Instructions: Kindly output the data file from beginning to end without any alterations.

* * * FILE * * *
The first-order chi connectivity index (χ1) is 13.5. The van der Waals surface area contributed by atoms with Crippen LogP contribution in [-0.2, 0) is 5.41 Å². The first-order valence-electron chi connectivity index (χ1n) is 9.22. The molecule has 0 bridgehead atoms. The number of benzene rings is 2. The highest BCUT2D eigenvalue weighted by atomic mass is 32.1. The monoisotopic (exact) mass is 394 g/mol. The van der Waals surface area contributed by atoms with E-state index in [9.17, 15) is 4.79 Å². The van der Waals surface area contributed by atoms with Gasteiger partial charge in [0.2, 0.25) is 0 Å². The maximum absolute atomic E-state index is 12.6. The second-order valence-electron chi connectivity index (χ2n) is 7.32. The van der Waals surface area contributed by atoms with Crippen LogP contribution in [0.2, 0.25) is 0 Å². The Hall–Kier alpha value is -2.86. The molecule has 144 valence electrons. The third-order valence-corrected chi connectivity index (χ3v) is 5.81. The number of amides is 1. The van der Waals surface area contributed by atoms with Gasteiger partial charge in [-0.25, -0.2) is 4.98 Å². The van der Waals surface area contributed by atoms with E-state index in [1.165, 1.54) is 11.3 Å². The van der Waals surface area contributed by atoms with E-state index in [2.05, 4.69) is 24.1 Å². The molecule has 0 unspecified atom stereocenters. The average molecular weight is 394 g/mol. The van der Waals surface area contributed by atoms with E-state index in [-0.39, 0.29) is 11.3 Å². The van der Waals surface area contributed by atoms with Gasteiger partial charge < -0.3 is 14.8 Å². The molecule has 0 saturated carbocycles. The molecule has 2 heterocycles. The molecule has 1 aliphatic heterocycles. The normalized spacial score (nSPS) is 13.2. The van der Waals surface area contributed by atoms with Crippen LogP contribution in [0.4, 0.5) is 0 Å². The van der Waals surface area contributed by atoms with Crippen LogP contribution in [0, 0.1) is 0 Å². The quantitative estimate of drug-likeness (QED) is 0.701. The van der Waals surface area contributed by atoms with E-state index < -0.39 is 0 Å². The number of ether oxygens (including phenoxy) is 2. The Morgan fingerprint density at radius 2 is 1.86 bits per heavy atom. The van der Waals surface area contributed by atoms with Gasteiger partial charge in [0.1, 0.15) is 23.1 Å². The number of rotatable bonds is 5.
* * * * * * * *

The first-order chi connectivity index (χ1) is 13.5. The van der Waals surface area contributed by atoms with Crippen LogP contribution in [-0.2, 0) is 5.41 Å². The first-order valence-electron chi connectivity index (χ1n) is 9.22. The molecule has 0 bridgehead atoms. The number of benzene rings is 2. The highest BCUT2D eigenvalue weighted by atomic mass is 32.1. The monoisotopic (exact) mass is 394 g/mol. The van der Waals surface area contributed by atoms with E-state index in [9.17, 15) is 4.79 Å². The van der Waals surface area contributed by atoms with Gasteiger partial charge in [0.2, 0.25) is 0 Å². The maximum absolute atomic E-state index is 12.6. The second-order valence-electron chi connectivity index (χ2n) is 7.32. The van der Waals surface area contributed by atoms with Crippen LogP contribution in [0.2, 0.25) is 0 Å². The Hall–Kier alpha value is -2.86. The molecule has 144 valence electrons. The third-order valence-corrected chi connectivity index (χ3v) is 5.81. The number of amides is 1. The van der Waals surface area contributed by atoms with Gasteiger partial charge in [-0.25, -0.2) is 4.98 Å². The van der Waals surface area contributed by atoms with E-state index in [1.165, 1.54) is 11.3 Å². The van der Waals surface area contributed by atoms with E-state index in [2.05, 4.69) is 24.1 Å². The molecule has 0 unspecified atom stereocenters. The average molecular weight is 394 g/mol. The van der Waals surface area contributed by atoms with E-state index in [-0.39, 0.29) is 11.3 Å². The van der Waals surface area contributed by atoms with Gasteiger partial charge < -0.3 is 14.8 Å². The molecule has 0 saturated carbocycles. The molecule has 2 heterocycles. The molecule has 1 aliphatic heterocycles. The normalized spacial score (nSPS) is 13.2. The van der Waals surface area contributed by atoms with Crippen LogP contribution in [0.4, 0.5) is 0 Å². The van der Waals surface area contributed by atoms with Crippen LogP contribution in [0, 0.1) is 0 Å². The quantitative estimate of drug-likeness (QED) is 0.701. The van der Waals surface area contributed by atoms with E-state index < -0.39 is 0 Å². The number of ether oxygens (including phenoxy) is 2. The Morgan fingerprint density at radius 2 is 1.86 bits per heavy atom. The van der Waals surface area contributed by atoms with Gasteiger partial charge in [0.1, 0.15) is 23.1 Å². The number of rotatable bonds is 5.